A guy on the Detail City forum said he places ads on Craigslist. He also gives his customers vinyl decals to put on their cars' windows to advertise his web address.
Others said they do free details for charities, which leads to referrals.
Some of the participants warned that when you advertise, you must be prepared to handle all of the business the ads generate.

Bud Abraham :
* Direct Mailing to Your Customer List. If you have these kinds of customers on your mailing list then you should be mailing to them on a regular basis. At least every 3 months to remind them it's time for a wax or light carpet shampoo. Or, to let them know of any new services you offer like PDR; Paint Touchup or Carpet Recoloring or Dyeing.
* Strategic Alliances. You need to develop strategic alliances with other auto service businesses that can refer you business: body shops; luxury car repair shops; trim & restyle shops; automotive electronic shops, even the Service Managers of dealerships. They are always being asked about detail services and usually refuse the work, or if they know a detailer they refer business to them. It could be you.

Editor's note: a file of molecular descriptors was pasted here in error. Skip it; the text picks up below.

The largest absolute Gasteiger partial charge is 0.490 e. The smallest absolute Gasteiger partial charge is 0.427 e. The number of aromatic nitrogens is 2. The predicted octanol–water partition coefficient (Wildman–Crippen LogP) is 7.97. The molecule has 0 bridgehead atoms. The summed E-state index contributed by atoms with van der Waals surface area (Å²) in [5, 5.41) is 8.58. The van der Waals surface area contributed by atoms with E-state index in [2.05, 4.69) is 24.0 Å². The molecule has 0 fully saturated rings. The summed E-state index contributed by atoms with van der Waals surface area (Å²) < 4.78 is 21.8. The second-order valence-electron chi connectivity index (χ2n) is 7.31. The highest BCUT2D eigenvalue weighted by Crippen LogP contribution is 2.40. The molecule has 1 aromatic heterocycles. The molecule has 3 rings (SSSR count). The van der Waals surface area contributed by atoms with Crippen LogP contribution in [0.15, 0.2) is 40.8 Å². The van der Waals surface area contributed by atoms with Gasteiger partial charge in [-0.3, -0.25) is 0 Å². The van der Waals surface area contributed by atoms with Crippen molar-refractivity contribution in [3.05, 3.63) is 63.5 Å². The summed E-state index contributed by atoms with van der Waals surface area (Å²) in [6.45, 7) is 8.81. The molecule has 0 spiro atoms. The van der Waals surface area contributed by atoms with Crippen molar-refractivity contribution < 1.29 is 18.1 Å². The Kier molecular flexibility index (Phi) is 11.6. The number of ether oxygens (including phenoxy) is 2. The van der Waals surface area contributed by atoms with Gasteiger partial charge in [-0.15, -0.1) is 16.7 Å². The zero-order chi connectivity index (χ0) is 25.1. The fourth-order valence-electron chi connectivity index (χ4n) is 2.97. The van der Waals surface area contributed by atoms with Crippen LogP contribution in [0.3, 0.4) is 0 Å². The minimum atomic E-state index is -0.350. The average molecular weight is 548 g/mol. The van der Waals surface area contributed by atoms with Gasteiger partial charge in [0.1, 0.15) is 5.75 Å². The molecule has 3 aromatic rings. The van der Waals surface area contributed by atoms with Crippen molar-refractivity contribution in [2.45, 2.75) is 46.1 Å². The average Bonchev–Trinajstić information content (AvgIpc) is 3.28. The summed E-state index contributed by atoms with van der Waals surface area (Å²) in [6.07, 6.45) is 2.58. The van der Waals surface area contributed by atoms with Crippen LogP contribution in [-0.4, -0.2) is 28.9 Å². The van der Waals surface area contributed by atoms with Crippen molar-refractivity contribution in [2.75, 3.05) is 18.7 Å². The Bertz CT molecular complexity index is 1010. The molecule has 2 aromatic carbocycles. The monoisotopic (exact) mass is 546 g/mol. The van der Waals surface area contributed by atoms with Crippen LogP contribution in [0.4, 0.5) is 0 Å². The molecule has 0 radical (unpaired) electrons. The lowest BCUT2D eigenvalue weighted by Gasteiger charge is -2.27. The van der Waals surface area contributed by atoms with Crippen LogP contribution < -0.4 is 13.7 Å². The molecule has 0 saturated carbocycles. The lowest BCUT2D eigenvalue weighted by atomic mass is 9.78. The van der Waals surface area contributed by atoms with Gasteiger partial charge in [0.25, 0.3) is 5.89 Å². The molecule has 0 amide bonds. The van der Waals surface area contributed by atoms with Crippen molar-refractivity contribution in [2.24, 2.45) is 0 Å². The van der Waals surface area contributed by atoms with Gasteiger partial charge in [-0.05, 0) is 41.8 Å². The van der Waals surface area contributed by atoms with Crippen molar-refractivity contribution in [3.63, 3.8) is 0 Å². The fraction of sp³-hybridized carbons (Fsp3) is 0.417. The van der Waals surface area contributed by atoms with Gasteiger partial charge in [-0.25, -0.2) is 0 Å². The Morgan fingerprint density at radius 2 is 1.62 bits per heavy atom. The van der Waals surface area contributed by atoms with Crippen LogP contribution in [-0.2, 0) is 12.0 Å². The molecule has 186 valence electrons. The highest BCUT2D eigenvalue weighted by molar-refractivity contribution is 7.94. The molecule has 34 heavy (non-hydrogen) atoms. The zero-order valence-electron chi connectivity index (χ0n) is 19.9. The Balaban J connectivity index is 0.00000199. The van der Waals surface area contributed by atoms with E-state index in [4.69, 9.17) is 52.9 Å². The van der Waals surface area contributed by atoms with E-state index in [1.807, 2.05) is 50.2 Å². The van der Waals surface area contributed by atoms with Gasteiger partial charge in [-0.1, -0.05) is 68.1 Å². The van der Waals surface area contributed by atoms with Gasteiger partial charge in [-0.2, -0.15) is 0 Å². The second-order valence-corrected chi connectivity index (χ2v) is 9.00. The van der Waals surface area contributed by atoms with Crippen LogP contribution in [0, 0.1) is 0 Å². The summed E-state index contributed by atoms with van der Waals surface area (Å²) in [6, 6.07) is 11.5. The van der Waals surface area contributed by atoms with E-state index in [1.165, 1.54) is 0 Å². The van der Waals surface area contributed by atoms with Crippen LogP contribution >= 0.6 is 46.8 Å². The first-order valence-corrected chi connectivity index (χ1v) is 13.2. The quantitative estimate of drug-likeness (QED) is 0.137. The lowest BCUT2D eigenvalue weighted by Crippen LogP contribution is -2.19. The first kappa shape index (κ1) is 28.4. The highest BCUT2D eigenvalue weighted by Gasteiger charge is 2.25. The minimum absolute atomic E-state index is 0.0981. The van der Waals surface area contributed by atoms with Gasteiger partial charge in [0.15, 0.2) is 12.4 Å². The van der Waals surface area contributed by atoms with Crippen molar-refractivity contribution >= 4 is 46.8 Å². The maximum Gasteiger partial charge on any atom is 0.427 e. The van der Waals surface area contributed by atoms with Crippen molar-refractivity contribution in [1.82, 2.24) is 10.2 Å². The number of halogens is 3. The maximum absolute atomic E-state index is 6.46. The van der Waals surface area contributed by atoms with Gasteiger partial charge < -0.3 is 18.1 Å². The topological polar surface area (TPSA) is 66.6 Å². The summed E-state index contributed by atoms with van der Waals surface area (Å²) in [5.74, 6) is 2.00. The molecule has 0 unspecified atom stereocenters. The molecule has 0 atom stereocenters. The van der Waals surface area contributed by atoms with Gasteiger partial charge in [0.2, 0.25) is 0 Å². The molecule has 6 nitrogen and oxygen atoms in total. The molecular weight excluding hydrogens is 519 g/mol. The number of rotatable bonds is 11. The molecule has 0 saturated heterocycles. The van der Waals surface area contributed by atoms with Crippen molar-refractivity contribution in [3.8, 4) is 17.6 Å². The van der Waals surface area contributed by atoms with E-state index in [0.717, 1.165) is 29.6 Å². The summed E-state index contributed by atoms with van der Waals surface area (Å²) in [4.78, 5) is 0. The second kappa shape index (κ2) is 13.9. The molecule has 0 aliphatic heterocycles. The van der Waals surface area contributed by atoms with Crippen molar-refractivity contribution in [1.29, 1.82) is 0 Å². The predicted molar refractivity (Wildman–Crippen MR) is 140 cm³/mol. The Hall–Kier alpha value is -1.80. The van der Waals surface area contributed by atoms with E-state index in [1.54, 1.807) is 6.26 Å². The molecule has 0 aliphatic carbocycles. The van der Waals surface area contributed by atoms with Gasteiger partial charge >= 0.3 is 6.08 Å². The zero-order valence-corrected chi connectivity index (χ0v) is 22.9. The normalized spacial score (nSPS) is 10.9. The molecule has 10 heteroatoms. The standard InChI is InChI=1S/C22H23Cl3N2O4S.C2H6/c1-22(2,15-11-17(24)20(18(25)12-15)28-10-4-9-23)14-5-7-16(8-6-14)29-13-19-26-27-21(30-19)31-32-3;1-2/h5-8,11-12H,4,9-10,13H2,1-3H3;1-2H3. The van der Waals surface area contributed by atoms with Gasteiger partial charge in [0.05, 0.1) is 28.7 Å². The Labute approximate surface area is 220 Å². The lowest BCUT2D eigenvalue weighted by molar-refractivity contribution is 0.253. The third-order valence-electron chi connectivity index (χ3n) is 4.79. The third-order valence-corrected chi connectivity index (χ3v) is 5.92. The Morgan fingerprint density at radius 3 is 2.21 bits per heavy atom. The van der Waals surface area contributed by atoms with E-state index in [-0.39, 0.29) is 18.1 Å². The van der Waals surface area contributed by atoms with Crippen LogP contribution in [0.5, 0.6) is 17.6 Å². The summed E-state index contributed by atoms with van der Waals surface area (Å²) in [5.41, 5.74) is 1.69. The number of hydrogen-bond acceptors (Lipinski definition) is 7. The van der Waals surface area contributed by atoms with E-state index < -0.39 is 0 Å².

* Direct Mail. This is the best way to target the customers you want. You can buy lists by neighborhood; profession; income; the car driven, etc. Personally, I like a personal and short letter, in a #10 envelope with a small menu card of what you do. The letter introduces you and your business and services and ends with a promise at quality service. Don't be discouraged if you don't get an immediate response, you are taking the first step, getting the target customer aware of your business. When they are ready you have a huge chance of getting business.
* Direct Sales. You need to spend a dedicated amount of time each week calling on businesses in your area. The owners of these businesses are the type of customers you want to attract along with their employees....